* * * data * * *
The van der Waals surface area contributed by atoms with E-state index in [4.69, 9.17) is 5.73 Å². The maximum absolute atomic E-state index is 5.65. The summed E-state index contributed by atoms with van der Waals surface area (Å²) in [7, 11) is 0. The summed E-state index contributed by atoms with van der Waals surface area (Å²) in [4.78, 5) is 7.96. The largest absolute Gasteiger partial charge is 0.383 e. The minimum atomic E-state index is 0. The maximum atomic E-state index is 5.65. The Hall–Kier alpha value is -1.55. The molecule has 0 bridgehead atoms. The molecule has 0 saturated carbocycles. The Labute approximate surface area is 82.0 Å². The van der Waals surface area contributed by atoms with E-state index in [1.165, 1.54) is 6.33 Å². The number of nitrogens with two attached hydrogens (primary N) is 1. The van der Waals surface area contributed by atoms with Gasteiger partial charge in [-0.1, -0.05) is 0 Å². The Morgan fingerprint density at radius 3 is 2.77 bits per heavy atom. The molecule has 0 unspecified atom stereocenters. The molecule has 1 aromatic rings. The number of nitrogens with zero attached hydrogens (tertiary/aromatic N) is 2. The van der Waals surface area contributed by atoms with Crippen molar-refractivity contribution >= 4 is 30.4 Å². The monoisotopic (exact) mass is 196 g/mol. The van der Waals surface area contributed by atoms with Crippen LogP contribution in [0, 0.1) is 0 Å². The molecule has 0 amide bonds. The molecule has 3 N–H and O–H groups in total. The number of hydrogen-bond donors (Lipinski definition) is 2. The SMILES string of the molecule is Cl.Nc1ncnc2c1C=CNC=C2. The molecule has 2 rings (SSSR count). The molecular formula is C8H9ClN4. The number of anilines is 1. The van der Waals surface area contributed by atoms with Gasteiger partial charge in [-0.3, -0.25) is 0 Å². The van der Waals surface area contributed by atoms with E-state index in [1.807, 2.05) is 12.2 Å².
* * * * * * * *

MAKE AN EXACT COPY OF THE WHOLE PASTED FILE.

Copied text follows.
The van der Waals surface area contributed by atoms with E-state index in [4.69, 9.17) is 5.73 Å². The maximum absolute atomic E-state index is 5.65. The summed E-state index contributed by atoms with van der Waals surface area (Å²) in [7, 11) is 0. The summed E-state index contributed by atoms with van der Waals surface area (Å²) in [4.78, 5) is 7.96. The largest absolute Gasteiger partial charge is 0.383 e. The minimum atomic E-state index is 0. The maximum atomic E-state index is 5.65. The Hall–Kier alpha value is -1.55. The molecule has 0 bridgehead atoms. The molecule has 0 saturated carbocycles. The Labute approximate surface area is 82.0 Å². The van der Waals surface area contributed by atoms with E-state index in [1.165, 1.54) is 6.33 Å². The number of nitrogens with two attached hydrogens (primary N) is 1. The van der Waals surface area contributed by atoms with Gasteiger partial charge in [-0.1, -0.05) is 0 Å². The Morgan fingerprint density at radius 3 is 2.77 bits per heavy atom. The molecule has 0 unspecified atom stereocenters. The molecule has 1 aromatic rings. The number of nitrogens with zero attached hydrogens (tertiary/aromatic N) is 2. The van der Waals surface area contributed by atoms with Crippen molar-refractivity contribution >= 4 is 30.4 Å². The monoisotopic (exact) mass is 196 g/mol. The van der Waals surface area contributed by atoms with Crippen LogP contribution in [0, 0.1) is 0 Å². The molecule has 0 amide bonds. The molecule has 3 N–H and O–H groups in total. The number of hydrogen-bond donors (Lipinski definition) is 2. The SMILES string of the molecule is Cl.Nc1ncnc2c1C=CNC=C2. The molecule has 2 rings (SSSR count). The molecular formula is C8H9ClN4. The number of anilines is 1. The van der Waals surface area contributed by atoms with Gasteiger partial charge in [-0.3, -0.25) is 0 Å². The van der Waals surface area contributed by atoms with E-state index in [1.807, 2.05) is 12.2 Å².